Curcuma zedoaria is widely used and has a large margin of safety for human consumption. Ficker et al.14 consider that these specimens (from the Zingiberaceae family) are excellent candidates for the development of phytotherapeutic anti-fungals. Sandrini et al.22 consider that aqueous solutions of 7.1% (for mouthwashes), obtained from hydro-alcoholic extracts of Curcuma zedoaria, can be used as auxiliaries for the mechanical control of dental plaque and gingivitis. This is because they present significant anti-inflammatory and antimicrobial properties, and also because of their low toxicity in the form of mouthwashes. Studies by Lai et al.20 and by Wilson et al.15 conclusively proved their inhibitory action against some Gram-positive and -negative micro-organisms and fungi, by the use of essential oils and extracts of Curcuma zedoaria obtained from different organic solvents. There was no effect when water was used as a solvent.

Navarro et al.,23 using hydro-alcoholic extracts of Curcuma zedoaria, observed analgesic and anti-inflammatory effects in rats, and claimed that many studies have confirmed most of the popular indications for these plants.

Camellia sinensis has effects on a variety of micro-organisms, and although the mechanism is unclear, the potential of Epigallocatechin gallate (EGCg), the main antimicrobial tea catechin, in reducing periodontal disease has been suggested.18 Xu et al.19 studied in vitro the inhibitory effects of EGCg and found that it inhibited bacterial growth and was bactericidal. At sub-MIC levels, EGCg inhibited CH3SH production, mgl mRNA, and protein expression. They concluded that EGCg may represent a natural and alternative agent to the antimicrobial chemicals currently available for halitosis control.

Matsumoto et al.,11 studying the effects of extracts of Camellia sinensis, observed that several bacteria and fungi were sensitive to the extracts. Among them were Escherichia coli and strains of Staphylococcus aureus.

Researching the anti-cariogenic activity of green tea, Sakanaka et al.10 verified that a metanolic extract of tea inhibits the growth of the bacterium Streptococcus mutans. Besides the possible control and prevention of infections in humans, principally caries, the cited authors consider tea from Camellia sinensis a functional food for oral health.

The above studies indicate that perhaps the aqueous extracts of both plants are not ideal to prevent the presence of micro-organisms in the mouth, since the extracts obtained from organic solvents produce more efficient microbiological results. Similar conclusions were obtained by Lauten et al.,21 by testing an herbal mouthwash with Camellia sinensis in its composition. Furthermore, among the micro-organisms sensitive to the plant extracts, only a limited number are VSC producers and frequently found in periodontal disease.

Studying chemical compositions, Saito et al.24 compared the Camellia sinensis teas produced by a Brazilian company with samples of teas produced in Japan and China. They concluded that the quantities of EGCg found in the Brazilian green teas were greater than the quantities found in black tea produced in the same region of Brazil, and also greater than in the imported green teas. This could be due to differences in climate and soil in Brazil and also to the variety cultivated.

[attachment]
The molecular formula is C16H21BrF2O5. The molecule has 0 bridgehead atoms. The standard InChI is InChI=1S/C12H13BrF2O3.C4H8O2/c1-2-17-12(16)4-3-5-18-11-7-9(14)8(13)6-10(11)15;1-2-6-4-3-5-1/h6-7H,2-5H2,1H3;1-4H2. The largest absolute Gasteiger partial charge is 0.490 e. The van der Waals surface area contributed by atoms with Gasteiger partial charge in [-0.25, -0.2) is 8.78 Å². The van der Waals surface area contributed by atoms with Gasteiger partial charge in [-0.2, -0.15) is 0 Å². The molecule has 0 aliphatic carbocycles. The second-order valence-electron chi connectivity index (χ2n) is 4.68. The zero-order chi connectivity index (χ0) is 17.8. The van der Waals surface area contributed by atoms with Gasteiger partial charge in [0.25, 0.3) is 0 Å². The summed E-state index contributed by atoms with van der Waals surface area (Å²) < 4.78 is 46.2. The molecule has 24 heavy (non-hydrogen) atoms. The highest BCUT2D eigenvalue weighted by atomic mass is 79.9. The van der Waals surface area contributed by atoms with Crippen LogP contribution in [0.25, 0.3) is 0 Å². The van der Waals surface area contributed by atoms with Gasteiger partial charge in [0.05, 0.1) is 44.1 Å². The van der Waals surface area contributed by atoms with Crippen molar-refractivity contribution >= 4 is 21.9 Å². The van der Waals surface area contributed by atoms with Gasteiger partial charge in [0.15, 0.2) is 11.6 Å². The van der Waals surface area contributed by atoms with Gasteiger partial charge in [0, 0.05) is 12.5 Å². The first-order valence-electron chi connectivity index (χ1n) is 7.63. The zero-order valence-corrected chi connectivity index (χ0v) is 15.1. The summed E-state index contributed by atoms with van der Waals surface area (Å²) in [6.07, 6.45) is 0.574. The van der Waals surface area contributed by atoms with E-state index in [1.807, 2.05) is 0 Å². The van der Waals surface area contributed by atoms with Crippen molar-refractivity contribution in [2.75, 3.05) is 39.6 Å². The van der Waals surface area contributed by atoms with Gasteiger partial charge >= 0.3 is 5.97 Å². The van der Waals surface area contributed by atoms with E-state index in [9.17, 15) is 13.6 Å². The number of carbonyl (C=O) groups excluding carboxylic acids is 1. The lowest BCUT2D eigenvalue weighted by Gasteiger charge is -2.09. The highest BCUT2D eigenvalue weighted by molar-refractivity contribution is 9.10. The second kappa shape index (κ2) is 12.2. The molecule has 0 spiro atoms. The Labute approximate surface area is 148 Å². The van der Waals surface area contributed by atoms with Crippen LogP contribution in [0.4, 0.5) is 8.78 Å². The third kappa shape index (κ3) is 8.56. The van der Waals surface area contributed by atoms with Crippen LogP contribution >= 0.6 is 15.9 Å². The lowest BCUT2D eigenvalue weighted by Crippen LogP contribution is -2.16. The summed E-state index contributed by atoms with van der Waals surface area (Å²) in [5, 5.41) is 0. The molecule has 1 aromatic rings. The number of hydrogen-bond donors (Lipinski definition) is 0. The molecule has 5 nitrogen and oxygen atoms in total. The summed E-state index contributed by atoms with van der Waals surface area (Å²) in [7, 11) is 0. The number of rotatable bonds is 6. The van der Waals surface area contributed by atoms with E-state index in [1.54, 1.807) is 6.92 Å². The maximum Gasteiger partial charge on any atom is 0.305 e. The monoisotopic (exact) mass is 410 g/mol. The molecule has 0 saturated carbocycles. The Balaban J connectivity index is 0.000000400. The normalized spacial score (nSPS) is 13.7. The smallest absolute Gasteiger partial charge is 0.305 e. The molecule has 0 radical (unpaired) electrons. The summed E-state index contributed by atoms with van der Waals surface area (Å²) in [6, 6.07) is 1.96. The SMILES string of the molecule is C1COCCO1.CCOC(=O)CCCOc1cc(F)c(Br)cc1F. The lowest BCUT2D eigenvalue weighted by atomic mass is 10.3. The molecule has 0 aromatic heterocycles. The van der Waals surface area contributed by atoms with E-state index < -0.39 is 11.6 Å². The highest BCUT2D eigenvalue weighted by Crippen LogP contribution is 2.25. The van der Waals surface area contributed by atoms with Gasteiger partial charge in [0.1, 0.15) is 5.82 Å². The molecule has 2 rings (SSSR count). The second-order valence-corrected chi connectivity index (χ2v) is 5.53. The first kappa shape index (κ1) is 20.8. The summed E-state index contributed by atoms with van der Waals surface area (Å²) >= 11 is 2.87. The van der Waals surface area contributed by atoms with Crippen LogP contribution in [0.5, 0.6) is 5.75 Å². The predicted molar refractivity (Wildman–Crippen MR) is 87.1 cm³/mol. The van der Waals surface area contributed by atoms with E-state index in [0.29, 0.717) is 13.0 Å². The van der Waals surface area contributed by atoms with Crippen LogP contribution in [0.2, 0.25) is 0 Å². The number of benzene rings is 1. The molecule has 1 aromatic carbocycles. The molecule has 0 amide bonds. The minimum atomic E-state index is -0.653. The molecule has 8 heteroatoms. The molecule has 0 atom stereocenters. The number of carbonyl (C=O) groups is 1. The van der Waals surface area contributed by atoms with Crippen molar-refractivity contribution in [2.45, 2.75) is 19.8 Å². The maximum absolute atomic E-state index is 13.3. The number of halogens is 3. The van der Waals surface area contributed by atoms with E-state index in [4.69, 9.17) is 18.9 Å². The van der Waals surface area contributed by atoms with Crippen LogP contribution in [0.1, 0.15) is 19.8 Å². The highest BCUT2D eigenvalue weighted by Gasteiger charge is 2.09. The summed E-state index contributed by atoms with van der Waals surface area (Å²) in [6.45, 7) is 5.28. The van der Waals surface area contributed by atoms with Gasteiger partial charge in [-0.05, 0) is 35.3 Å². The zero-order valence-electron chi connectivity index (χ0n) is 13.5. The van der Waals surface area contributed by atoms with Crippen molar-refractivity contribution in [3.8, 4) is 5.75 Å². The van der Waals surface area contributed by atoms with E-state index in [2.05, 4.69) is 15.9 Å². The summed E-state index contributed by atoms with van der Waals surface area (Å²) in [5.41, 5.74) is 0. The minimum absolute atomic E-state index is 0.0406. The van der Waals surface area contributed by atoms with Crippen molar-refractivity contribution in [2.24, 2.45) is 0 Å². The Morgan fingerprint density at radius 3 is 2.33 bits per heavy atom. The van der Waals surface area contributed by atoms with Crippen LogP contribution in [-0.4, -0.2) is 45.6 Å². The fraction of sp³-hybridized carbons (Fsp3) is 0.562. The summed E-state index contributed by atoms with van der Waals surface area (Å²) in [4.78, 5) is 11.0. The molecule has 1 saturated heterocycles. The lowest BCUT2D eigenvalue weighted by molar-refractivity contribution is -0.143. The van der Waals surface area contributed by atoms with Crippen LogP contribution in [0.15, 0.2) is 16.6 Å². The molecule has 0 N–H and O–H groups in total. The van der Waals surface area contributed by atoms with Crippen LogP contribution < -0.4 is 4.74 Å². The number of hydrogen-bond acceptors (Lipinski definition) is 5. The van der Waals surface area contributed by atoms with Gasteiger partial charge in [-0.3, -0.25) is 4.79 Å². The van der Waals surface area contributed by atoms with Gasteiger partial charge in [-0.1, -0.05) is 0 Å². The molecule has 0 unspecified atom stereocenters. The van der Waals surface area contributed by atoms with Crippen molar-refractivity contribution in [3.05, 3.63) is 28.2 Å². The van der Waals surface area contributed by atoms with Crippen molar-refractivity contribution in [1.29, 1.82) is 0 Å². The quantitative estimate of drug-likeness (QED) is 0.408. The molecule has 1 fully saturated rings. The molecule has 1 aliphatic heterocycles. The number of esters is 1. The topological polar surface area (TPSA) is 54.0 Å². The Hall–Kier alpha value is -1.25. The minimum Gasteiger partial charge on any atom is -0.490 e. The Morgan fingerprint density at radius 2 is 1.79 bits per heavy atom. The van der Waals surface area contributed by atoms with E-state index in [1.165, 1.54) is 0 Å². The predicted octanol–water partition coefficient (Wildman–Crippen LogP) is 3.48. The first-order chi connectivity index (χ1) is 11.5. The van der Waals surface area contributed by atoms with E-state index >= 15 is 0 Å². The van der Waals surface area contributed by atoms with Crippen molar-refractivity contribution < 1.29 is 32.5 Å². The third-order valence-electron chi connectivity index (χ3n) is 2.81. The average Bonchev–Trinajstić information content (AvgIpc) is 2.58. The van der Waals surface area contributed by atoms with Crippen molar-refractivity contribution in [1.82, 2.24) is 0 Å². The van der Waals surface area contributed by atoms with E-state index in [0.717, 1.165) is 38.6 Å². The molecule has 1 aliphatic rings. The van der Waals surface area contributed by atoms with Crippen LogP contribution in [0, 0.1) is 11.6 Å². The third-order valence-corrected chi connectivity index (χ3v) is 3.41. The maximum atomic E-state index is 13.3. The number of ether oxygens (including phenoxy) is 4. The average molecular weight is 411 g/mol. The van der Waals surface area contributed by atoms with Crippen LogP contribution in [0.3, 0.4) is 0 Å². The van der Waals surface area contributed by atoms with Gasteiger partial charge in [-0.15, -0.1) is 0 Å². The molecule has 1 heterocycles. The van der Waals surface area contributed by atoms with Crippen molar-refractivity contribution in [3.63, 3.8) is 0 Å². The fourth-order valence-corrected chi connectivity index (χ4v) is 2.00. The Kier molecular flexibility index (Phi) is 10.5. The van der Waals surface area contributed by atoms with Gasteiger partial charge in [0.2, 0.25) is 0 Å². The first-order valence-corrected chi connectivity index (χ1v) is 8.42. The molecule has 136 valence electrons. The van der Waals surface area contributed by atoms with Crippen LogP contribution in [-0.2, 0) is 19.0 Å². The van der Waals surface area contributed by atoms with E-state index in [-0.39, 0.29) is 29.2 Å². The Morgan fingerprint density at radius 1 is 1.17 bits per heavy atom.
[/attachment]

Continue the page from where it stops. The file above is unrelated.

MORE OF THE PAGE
One important factor to be considered in our study, in analysis of the experimental results, is the fact that plants in general are very sensitive to environmental variations, and their biological properties are influenced by climate, biodiversity, botanical varieties, and drying periods, and therefore may not always present the necessary therapeutic effects.

All study participants had good periodontal health, and hence their oral flora contained low numbers of the bacteria that cause periodontal illnesses. For that reason, most of the VSC production observed in the participants, after rinsing with acetylcysteine, was the result of the action of proteolytic micro-organisms, perhaps present on the tongue,4 that were not sensitive to phytotherapeutic mouthwashes.

The results of our tests showed that topical action of aqueous extracts of Curcuma zedoaria and Camellia sinensis had immediate inhibitory effects and no residual inhibitory effects on the production of VSC in vivo during the periods tested.

Since these two medicinal plants are popularly consumed as tea and indicated for the control of halitosis, one hypothesis to consider is that their related anti-halitosis action could also be due to the ingestion of teas, not only because of their topical effects. If this is true, investigation concerning the systemic effects of tea is necessary, particularly since these plants are also used in the treatment of digestive problems.



From the obtained results and within the experimental conditions of this research, it was possible to conclude that the aqueous extractions of Camellia sinensis and Curcuma zedoaria (used as oral mouthwashes), in the chosen concentrations, had immediate inhibitory effects and no residual inhibitory effects on the production of VSC in vivo (after both 90 and 180 minutes). The results obtained here do not preclude further study relative to the effects of these plants on halitosis. Therefore, further experiments, in vitro and in vivo, are needed. These experiments will also require the support of further research concerning adequate standardization of botanical varieties, methods of cultivation and harvesting/processing, and extraction of the required components of these plants.



We would like to express our sincere gratitude to Professor Maria Nadir Gasparoto Mancini (in memoriam)



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Corresponding Author:
Vitor Hugo Farina

Submitted: Apr 11, 2012
Accepted for publication: Jul 02, 2012
Last revision: Jul 16, 2012
Declaration of Interests: The authors certify that they have no commercial or associative interest that represents a conflict of interest in connection with the manuscript.